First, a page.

The Seat of Mercy

Today’s readings (click below to open in new tab/window):
Psalms 92; 149, Exodus 25:1-22, Colossians 3:1-17, Matthew 4:18-25

The LORD said to Moses: Tell the Israelites to take for me an offering; from all whose hearts prompt them to give you shall receive the offering for me.
– Exodus 25:1-2

The Ark of the Covenant was a container built to hold the tablets of the Ten Commandments, God’s first laws for Israel. Its golden cover, with grand cherubim sculpted into either end, was called the Mercy Seat. The Mercy Seat was where God was present in the center of his people, and where sacrifices were offered for atonement of the sins of the people. All the gold for the Ark, as well as materials for the tabernacle (portable temple) which housed it – other precious metals, fine fabrics, gems, leather, spices, etc. – were collected voluntarily from people whose hearts were moved to give. This was a special kind of generosity since the people of the nation of Israel had only the possessions they had taken with them when they fled Egypt, and were a wandering, exiled people without other resources or trading partners. Each contribution was a meaningful sacrifice. What a wonderful metaphor: God’s dwelling place is created by the generosity of the community.

The Ark was secured in the innermost part of the tabernacle, and later in the temple at Jersualem, called the Holy of Holies. Only high priests were permitted to be in the presence of the Ark, and each year on the Day of Atonement they would sprinkle sacrificial blood on the Mercy Seat. Flash Forward a few centuries and in the outermost part of the temple we would find the money-changers whose presence offended Jesus so much that he drove them out with a whip. What started with the generosity of the people had become a place for the powerful to exploit the poor.

Offering himself as the ultimate sacrifice, Christ fulfilled the law and made the Mercy Seat obsolete. His was the blood of the new covenant, shed for all. We are no longer separated from God by law, but redeemed to him by love. As Paul taught the Colossians, in Christ there is no male or female, Greek or Jew, slave or free … inside the Holy of Holies or outside; all are equal members of the Body of Christ. Together, through our generosity and love, we are tasked with building a holy place, more precious than gold, with this new covenant at its center.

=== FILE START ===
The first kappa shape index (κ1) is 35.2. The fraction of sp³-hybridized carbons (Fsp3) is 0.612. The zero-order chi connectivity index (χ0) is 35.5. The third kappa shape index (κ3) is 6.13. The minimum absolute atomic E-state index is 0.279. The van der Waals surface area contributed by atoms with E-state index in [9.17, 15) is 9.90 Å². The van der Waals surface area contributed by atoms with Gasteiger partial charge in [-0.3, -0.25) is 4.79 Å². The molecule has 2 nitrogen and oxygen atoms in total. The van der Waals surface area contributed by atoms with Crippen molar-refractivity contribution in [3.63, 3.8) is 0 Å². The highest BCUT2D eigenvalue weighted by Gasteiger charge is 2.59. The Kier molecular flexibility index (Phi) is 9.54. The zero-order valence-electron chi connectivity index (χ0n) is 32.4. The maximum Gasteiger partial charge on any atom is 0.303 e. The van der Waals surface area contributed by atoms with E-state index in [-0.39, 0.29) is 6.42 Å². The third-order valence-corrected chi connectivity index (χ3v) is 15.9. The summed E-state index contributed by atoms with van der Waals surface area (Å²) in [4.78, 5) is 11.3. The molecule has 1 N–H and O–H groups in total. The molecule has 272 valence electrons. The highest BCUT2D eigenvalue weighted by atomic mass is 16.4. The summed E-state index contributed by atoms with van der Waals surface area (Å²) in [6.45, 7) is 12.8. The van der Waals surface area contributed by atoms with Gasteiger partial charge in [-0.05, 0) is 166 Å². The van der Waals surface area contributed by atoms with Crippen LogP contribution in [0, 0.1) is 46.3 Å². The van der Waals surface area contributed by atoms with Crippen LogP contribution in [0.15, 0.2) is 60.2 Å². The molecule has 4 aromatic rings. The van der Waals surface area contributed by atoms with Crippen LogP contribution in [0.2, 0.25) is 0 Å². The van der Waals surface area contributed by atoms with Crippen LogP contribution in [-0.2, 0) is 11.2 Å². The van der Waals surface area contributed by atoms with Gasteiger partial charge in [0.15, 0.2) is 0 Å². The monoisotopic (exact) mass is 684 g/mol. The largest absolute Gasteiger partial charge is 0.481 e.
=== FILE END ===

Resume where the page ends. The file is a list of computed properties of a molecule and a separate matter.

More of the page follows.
Comfort: God dwells among us.

Challenge:  When you can, work toward reconciliation.

Prayer: Loving God, I thank you for the sacrifice of Jesus the Christ. Make me a worthy bearer of his covenant. Amen.

Discussion: What divisions do you observe among the body of Christ? Conservative or liberal? Catholic or Protestant? Others?

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Keep It Simple

complicated simple

Today’s readings (click below to open in new tab/window):
Psalms 96; 148, Exodus 24:1-16, Colossians 2:8-23, Matthew 4:12-17

Religion is painfully easy to exploit. We all want answers, and when someone confidently claims to have them, many people will listen. That’s why trends like the prosperity gospel, which teaches wealth is God’s will for us, are so appealing. They describe a formula for us to follow – the rights prayers, words, and (most importantly) tithes – and tell us it will resolve into the answers we seek. Whether it’s The Secret, Bible codes, or calculating the day of the rapture, answers – even false ones – are more reassuring than questions.

In Paul’s day the trends among the faithful included angel worship, following visions, and mortification of the flesh (self-inflicted denial and abuse of one’s body). He warned the Colossians to avoid such distractions, as they were human creations which did not serve God. Many of the faithful – who had given up physical idols – made spiritual idols of Sabbath rituals, dietary restrictions, etc. and spent more energy fretting over them than on the love and salvation of Christ. Paul declared these practices “of no value in checking self-indulgence;” to the contrary, they were self-indulgent displays of insincere piety.